On December 13, McGill Provost Christopher Manfredi revealed in an email to the McGill community that Professor Ollivier Dyens would not seek a second term as Deputy Provost of Student Life and Learning (DPSLL), with his current term ending July 31, 2018. This came as a relief to many students, following widespread criticism of his response towards mental health and sexual violence on campus, among other concerns (see our October 3, 2017 editorial “Ollivier Dyens has failed you” and Former Director of McGill Mental Health Services Norman Hoffman’s subsequent response). Even now, with Dyens’ departure on the horizon, both he and the administration have failed to acknowledge, respond to, and correct the mistakes made in the last five years. A change in the DPSLL office should not serve as a smokescreen to distract from student unrest. The administration must confront students’ concerns and provide a transparent outline of their plan of action.
Dyens has come under fire for several reasons, including his department’s response to a 2013 sexual assault case involving three McGill students, which failed to be handled in a just and timely manner. Many students were left questioning the accountability measures in place to take disciplinary action against sexual predators on campus. Dyens has also spearheaded the restructuring of McGill’s mental health services into a less accessible system. During his tenure, mental health services (now Counselling and Psychiatric services) were reduced from a specialised resource for student needs to an assessment and redirection center governed by the stepped care model, a system which triages new patients and then aims to provide them with services on the basis of what resources are available and deemed appropriate. However, many students have expressed frustration that their needs are not being met, as they are instead being redirected to hospitals or denied services depending on the university’s evaluation of their condition. Dr. Norman Hoffman declared that the changes have “destroyed mental health services.” Furthermore, in an interview given on November 21, 2017 with the McGill Reporter about the possibility of a Fall Reading Break, Dyens rejected student demands to organise research efforts around the potential benefits of such a week. His response was a complete dismissal of students’ legitimate mental health concerns. Instead, he focused on how students need to develop “hygiene de vie” – essentially espousing a “pull yourself up by the bootstraps” mentality that denies the lived realities of mental illness. His remarks further illustrate the ignorance with which he began the process of dismantling McGill’s Mental Health services.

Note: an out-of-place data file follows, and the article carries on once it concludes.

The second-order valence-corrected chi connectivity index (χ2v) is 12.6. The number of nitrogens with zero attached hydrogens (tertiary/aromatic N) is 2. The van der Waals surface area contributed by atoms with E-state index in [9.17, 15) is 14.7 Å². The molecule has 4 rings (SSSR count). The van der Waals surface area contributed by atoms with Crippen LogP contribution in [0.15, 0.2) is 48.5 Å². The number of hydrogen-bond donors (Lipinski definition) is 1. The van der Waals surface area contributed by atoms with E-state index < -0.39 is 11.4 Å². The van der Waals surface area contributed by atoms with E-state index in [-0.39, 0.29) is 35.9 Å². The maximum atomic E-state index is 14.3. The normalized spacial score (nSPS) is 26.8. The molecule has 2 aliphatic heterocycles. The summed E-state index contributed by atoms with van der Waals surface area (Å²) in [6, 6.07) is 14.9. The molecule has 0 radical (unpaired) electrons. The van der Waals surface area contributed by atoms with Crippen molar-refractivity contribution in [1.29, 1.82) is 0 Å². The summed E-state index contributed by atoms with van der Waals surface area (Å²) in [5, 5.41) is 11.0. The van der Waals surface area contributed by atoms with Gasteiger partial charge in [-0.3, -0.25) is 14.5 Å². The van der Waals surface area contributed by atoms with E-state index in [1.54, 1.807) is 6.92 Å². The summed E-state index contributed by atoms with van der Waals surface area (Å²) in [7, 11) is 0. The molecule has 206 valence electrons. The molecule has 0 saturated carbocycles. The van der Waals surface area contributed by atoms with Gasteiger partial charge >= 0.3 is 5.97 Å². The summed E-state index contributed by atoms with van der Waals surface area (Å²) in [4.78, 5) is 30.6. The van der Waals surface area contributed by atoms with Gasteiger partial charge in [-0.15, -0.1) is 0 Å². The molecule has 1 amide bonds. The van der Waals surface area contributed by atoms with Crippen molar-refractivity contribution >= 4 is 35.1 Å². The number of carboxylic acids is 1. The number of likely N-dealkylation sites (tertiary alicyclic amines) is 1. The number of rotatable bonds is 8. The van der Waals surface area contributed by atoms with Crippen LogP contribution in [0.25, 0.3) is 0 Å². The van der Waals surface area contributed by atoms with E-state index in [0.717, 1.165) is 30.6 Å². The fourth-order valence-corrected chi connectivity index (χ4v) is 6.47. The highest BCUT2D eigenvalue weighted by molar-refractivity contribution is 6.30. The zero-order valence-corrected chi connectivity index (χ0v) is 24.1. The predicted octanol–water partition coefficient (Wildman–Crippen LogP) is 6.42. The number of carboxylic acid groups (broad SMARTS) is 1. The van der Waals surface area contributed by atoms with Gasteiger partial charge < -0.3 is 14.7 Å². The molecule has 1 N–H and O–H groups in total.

It is not sufficient for McGill to simply replace Dyens with a new DPSLL, thinking that this will placate students’ indignation over the state of student life. The administration must take accountability for the duties that Dyens could not fulfill, and whoever steps into the role in the coming years must rectify Dyens’ failures. Specifically, the administration must improve the structures in place to respond to cases of sexual violence. In addition, McGill needs to seriously reconsider and reverse the dismantling of the McGill Mental Health services into a redirection office, and instead provide the students with quality service appropriate to student needs. Lastly, the administration ought to launch a task force to consider the possibility of a Fall Reading Week that would respect students’ efforts to find relief from the mounting stress of the Fall semester. This move should be accompanied by consideration for the contemptuous disregard experienced and decried by students during consultations around the Fall Reading Break, and in the poorly- thought-out “hygiene de vie” remarks made in the McGill reporter interview. These measures would hail an administrative “hygiene de vie” — a new DPSSL era of responsiveness and respect McGill owes to its student community.